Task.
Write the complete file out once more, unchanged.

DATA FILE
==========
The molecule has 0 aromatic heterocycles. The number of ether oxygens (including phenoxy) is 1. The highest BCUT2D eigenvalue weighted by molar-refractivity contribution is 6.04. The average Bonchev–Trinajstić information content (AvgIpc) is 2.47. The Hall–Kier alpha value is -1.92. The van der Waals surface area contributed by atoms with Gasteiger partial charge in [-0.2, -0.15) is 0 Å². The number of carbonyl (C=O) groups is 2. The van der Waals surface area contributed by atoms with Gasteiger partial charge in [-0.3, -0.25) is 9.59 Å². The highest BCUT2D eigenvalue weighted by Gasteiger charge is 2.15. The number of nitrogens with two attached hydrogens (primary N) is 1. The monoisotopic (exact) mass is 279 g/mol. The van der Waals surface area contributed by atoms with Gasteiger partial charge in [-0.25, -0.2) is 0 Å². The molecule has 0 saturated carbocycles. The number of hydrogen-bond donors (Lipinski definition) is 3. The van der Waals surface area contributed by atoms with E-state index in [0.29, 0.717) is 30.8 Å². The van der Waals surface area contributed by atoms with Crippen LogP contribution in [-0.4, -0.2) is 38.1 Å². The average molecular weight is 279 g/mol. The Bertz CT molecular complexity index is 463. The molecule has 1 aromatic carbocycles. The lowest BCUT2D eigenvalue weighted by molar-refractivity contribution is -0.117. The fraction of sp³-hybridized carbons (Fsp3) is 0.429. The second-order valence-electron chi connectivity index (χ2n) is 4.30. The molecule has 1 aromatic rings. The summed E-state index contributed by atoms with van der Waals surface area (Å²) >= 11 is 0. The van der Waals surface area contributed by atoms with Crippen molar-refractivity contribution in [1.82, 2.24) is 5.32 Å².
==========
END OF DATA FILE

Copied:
The molecule has 0 aromatic heterocycles. The number of ether oxygens (including phenoxy) is 1. The highest BCUT2D eigenvalue weighted by molar-refractivity contribution is 6.04. The average Bonchev–Trinajstić information content (AvgIpc) is 2.47. The Hall–Kier alpha value is -1.92. The van der Waals surface area contributed by atoms with Gasteiger partial charge in [-0.2, -0.15) is 0 Å². The number of carbonyl (C=O) groups is 2. The van der Waals surface area contributed by atoms with Gasteiger partial charge in [-0.3, -0.25) is 9.59 Å². The highest BCUT2D eigenvalue weighted by Gasteiger charge is 2.15. The number of nitrogens with two attached hydrogens (primary N) is 1. The monoisotopic (exact) mass is 279 g/mol. The van der Waals surface area contributed by atoms with Gasteiger partial charge in [-0.25, -0.2) is 0 Å². The molecule has 0 saturated carbocycles. The number of hydrogen-bond donors (Lipinski definition) is 3. The van der Waals surface area contributed by atoms with E-state index in [0.29, 0.717) is 30.8 Å². The van der Waals surface area contributed by atoms with Crippen LogP contribution in [-0.4, -0.2) is 38.1 Å². The average molecular weight is 279 g/mol. The Bertz CT molecular complexity index is 463. The molecule has 1 aromatic carbocycles. The lowest BCUT2D eigenvalue weighted by molar-refractivity contribution is -0.117. The fraction of sp³-hybridized carbons (Fsp3) is 0.429. The second-order valence-electron chi connectivity index (χ2n) is 4.30. The molecule has 1 aromatic rings. The summed E-state index contributed by atoms with van der Waals surface area (Å²) >= 11 is 0. The van der Waals surface area contributed by atoms with Crippen molar-refractivity contribution in [1.82, 2.24) is 5.32 Å².